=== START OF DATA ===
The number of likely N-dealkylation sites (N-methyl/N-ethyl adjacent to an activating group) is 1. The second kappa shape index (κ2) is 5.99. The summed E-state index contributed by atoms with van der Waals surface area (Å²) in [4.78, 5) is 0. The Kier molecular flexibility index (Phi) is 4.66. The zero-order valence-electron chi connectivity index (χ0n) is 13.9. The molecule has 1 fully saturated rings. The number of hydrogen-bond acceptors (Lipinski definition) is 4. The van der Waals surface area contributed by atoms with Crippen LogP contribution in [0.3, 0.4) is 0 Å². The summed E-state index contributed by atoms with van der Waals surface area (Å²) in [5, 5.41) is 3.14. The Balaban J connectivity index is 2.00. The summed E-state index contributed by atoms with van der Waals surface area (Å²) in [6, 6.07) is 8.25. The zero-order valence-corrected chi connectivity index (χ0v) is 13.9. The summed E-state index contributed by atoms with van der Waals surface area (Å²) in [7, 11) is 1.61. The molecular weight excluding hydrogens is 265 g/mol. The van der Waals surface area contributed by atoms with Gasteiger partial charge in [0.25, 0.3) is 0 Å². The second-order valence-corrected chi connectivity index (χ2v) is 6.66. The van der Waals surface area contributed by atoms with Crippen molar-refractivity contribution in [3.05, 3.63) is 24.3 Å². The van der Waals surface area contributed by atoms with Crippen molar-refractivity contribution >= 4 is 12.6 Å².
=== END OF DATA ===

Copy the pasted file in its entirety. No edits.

The number of likely N-dealkylation sites (N-methyl/N-ethyl adjacent to an activating group) is 1. The second kappa shape index (κ2) is 5.99. The summed E-state index contributed by atoms with van der Waals surface area (Å²) in [4.78, 5) is 0. The Kier molecular flexibility index (Phi) is 4.66. The zero-order valence-electron chi connectivity index (χ0n) is 13.9. The molecule has 1 fully saturated rings. The number of hydrogen-bond acceptors (Lipinski definition) is 4. The van der Waals surface area contributed by atoms with Crippen LogP contribution in [0.3, 0.4) is 0 Å². The summed E-state index contributed by atoms with van der Waals surface area (Å²) in [5, 5.41) is 3.14. The Balaban J connectivity index is 2.00. The summed E-state index contributed by atoms with van der Waals surface area (Å²) in [6, 6.07) is 8.25. The zero-order valence-corrected chi connectivity index (χ0v) is 13.9. The summed E-state index contributed by atoms with van der Waals surface area (Å²) in [7, 11) is 1.61. The molecular weight excluding hydrogens is 265 g/mol. The van der Waals surface area contributed by atoms with Gasteiger partial charge in [0.25, 0.3) is 0 Å². The second-order valence-corrected chi connectivity index (χ2v) is 6.66. The van der Waals surface area contributed by atoms with Crippen molar-refractivity contribution in [3.05, 3.63) is 24.3 Å². The van der Waals surface area contributed by atoms with Crippen molar-refractivity contribution >= 4 is 12.6 Å².